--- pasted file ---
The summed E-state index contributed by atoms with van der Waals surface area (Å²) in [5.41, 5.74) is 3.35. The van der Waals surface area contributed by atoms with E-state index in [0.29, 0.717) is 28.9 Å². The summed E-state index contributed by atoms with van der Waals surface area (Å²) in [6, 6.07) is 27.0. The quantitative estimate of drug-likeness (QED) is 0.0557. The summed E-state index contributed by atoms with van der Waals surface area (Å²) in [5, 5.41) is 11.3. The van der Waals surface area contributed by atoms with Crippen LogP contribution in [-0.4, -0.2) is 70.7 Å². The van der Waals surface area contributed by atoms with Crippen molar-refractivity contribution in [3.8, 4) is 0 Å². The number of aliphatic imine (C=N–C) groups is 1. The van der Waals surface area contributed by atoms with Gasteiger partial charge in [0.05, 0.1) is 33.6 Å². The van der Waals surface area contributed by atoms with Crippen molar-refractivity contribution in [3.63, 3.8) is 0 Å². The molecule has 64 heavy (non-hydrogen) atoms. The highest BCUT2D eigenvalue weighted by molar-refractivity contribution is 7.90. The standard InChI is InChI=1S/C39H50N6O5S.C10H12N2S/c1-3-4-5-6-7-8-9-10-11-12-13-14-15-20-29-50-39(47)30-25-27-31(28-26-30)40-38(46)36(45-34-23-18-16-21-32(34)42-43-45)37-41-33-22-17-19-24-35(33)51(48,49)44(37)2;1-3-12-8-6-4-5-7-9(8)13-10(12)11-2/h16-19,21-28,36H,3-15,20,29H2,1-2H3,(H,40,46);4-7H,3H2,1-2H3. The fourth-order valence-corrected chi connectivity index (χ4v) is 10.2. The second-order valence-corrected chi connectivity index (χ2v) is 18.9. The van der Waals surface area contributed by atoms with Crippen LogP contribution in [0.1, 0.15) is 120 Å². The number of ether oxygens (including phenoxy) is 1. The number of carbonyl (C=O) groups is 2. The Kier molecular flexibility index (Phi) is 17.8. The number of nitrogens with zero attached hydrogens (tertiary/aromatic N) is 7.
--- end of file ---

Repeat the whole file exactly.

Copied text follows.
The summed E-state index contributed by atoms with van der Waals surface area (Å²) in [5.41, 5.74) is 3.35. The van der Waals surface area contributed by atoms with E-state index in [0.29, 0.717) is 28.9 Å². The summed E-state index contributed by atoms with van der Waals surface area (Å²) in [6, 6.07) is 27.0. The quantitative estimate of drug-likeness (QED) is 0.0557. The summed E-state index contributed by atoms with van der Waals surface area (Å²) in [5, 5.41) is 11.3. The van der Waals surface area contributed by atoms with Crippen LogP contribution in [-0.4, -0.2) is 70.7 Å². The van der Waals surface area contributed by atoms with Crippen molar-refractivity contribution in [3.8, 4) is 0 Å². The number of aliphatic imine (C=N–C) groups is 1. The van der Waals surface area contributed by atoms with Gasteiger partial charge in [0.05, 0.1) is 33.6 Å². The van der Waals surface area contributed by atoms with Crippen molar-refractivity contribution in [3.63, 3.8) is 0 Å². The molecule has 64 heavy (non-hydrogen) atoms. The highest BCUT2D eigenvalue weighted by molar-refractivity contribution is 7.90. The standard InChI is InChI=1S/C39H50N6O5S.C10H12N2S/c1-3-4-5-6-7-8-9-10-11-12-13-14-15-20-29-50-39(47)30-25-27-31(28-26-30)40-38(46)36(45-34-23-18-16-21-32(34)42-43-45)37-41-33-22-17-19-24-35(33)51(48,49)44(37)2;1-3-12-8-6-4-5-7-9(8)13-10(12)11-2/h16-19,21-28,36H,3-15,20,29H2,1-2H3,(H,40,46);4-7H,3H2,1-2H3. The fourth-order valence-corrected chi connectivity index (χ4v) is 10.2. The second-order valence-corrected chi connectivity index (χ2v) is 18.9. The van der Waals surface area contributed by atoms with Crippen LogP contribution in [0.1, 0.15) is 120 Å². The number of ether oxygens (including phenoxy) is 1. The number of carbonyl (C=O) groups is 2. The Kier molecular flexibility index (Phi) is 17.8. The number of nitrogens with zero attached hydrogens (tertiary/aromatic N) is 7.